Archives de catégorie : Alevtina Kakhidze

Alevtina Kakhidze, Windows, signs of peace, Schunck Heerlen, les images (2)

Les dessins et les textes de Mme Kakhidze témoignent de son expérience personnelle de la guerre en temps réel et posent des questions sur les actions des puissances occupantes. Son travail exprime son opposition à la violence et lance un appel à la paix. Ce faisant, elle n’explore pas seulement la culture, mais aussi la nature. En effet, les plantes, même celles qui sont envahissantes, poussent pacifiquement aux côtés des espèces indigènes et représentent donc pour elle un symbole de pacifisme. Elle ajoute toujours que « les plantes sont pacifistes autant que possible sur notre planète ». Au printemps 2024, elle créera une œuvre spécifique dans la vitrine du magasin SCHUNCK. La vitrine de l’ancien grand magasin Schunck revêt une certaine importance pour elle : en 2005, une installation de ses dessins y a été exposée. L’emplacement même est symbolique, estime-t-elle : « Quand je vois une vitrine avec des produits attrayants , je pense que c’est un signe de vie paisible. Car s’il y avait une guerre, personne ne mettrait ces marchandises là ».

Les dessins, installations et vidéos d’Alevtina Kakhidze traitent de l’identité, de la guerre entre la Russie et l’Ukraine, de la dynamique complexe entre l’Est et l’Ouest, des relations de pouvoir, du rôle du capitalisme et de notre culture de la consommation, ainsi que des contradictions et des conflits culturels.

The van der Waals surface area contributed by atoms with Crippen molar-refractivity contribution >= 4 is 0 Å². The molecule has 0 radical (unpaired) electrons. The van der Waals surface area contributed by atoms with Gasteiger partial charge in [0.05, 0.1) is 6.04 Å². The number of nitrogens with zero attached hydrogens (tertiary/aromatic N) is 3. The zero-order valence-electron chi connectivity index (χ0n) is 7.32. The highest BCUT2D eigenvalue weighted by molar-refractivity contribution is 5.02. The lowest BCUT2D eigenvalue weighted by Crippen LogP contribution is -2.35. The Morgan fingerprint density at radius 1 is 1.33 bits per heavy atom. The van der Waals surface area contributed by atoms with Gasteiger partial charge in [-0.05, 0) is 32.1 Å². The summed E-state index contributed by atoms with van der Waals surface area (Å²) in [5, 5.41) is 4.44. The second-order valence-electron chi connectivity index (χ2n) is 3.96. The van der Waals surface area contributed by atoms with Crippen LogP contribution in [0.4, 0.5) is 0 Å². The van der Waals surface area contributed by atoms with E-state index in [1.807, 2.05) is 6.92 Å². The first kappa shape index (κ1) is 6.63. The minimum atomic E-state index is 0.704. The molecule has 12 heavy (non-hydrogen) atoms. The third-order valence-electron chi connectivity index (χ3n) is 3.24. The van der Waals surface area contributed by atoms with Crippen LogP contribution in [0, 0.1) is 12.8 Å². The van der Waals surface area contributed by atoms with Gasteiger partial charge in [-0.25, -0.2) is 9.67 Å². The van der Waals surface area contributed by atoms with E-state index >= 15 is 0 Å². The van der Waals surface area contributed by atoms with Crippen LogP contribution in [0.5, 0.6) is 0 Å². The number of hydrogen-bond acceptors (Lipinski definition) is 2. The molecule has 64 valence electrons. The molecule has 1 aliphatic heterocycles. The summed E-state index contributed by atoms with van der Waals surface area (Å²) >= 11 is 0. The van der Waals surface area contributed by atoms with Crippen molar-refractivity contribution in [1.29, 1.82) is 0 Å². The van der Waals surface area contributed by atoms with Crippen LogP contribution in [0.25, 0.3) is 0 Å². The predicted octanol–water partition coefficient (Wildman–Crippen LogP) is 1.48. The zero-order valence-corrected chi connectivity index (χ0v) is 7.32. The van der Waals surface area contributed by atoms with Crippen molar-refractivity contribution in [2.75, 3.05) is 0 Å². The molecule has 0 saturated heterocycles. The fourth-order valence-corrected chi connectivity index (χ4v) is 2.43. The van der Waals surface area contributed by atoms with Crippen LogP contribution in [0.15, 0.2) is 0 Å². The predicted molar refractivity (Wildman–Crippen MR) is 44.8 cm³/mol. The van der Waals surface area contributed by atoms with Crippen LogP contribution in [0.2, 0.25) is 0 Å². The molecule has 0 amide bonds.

Alevtina Kakhidze, Windows, signs of peace, Schunck Heerlen, les images (1)

Window display as a symbol of peace

Kakhidze’s drawings and texts convey her personal experiences of war in real time and pose searching questions for the actions of the occupying powers. Her work expresses opposition to violence and makes an appeal for peace. In so doing, she not only explores culture, but nature too. After all, plants, even those that are invasive, will grow peacefully alongside native species, so for her they represent a symbol of pacifism. She always adds that “plants are pacifists as much as possible on our planet”. In the spring of 2024 she will be creating a site-specific work in SCHUNCK’s store window. The display window of the former Schunck department store carries some significance for her: in 2005 an installation uof her drawings was exhibited here. The very location is symbolic she believes: “When I see a shop window with adorable goods, I think it’s a sign of peaceful life. Because if there was a war, no one would put those goods there.”